Rethinking Power Structures in Organizations – Non Profit News

Dax-Devlon Ross: “People have recognized now that most of the ways organizations have tried to resolve conflict and crisis has been to find black people to be the leaders. And what they find again and again is that black people who become these leaders are very vulnerable. They themselves are often pulled in multiple directions, because not only do they have to be the leader of the organization, the face of it, but they must then respond to all the crises within it. And it’s not a fair place to put them. And so knowing that this kind of superficial transition of power to another body is not the solution; we need to dig deeper. It’s the systems. These are the operating principles.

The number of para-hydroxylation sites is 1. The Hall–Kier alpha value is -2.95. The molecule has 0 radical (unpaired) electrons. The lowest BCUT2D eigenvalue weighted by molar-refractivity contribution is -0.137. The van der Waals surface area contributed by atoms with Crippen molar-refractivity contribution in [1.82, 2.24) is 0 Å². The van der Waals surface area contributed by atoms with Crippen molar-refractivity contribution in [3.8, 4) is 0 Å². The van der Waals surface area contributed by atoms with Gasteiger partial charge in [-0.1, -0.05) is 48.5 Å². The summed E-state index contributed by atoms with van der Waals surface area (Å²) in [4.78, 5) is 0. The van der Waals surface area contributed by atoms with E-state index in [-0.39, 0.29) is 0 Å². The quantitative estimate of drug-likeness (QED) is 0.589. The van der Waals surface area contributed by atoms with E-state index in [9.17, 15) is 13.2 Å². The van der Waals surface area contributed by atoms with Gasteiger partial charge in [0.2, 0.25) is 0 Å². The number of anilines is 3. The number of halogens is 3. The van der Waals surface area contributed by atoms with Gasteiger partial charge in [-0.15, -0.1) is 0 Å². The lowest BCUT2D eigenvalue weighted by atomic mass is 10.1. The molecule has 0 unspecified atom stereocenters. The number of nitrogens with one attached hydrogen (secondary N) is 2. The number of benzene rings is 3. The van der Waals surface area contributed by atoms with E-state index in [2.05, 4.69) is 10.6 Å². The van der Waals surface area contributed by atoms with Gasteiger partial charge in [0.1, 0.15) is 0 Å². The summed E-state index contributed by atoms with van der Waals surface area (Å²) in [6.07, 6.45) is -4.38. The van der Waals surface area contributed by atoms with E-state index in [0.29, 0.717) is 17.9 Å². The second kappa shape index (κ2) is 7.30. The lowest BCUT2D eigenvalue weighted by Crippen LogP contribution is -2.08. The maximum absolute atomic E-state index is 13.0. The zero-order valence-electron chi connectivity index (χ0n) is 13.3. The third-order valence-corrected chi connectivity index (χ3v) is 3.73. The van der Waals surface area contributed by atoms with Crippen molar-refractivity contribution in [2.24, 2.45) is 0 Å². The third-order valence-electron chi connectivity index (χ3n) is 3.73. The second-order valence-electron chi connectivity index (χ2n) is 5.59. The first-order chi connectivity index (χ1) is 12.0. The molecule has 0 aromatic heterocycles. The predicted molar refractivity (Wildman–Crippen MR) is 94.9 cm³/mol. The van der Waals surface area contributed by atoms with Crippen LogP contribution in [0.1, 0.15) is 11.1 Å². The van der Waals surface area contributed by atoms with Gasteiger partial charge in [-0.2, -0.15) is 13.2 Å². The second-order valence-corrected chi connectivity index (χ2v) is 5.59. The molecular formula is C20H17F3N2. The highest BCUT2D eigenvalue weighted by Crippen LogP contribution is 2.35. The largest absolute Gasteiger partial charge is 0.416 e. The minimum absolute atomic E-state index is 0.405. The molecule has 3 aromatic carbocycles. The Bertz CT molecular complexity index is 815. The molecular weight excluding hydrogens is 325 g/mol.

We are so imprinted and have all been socialized to believe that the only way to get anything done is through the patterns we have been imprinted in i.e. there is someone at the top who makes all the decisions. And what organizations are finding – and what I think young people are asking for, [what] leaders, people of color are asking—[is that] people say: we want something different.

Our received ideas about how hierarchy should be the guiding principle of all organizational structures are not necessarily true. There may be other ways to be together and discover that organizations can be successful. But we have to be prepared to test this a bit. It’s an opportunity, and some people will feel it as a threat. And naturally, whenever power is challenged, people feel threatened by it. But I would see it as a way for an industry like ours to take the lead. It is a call to leadership.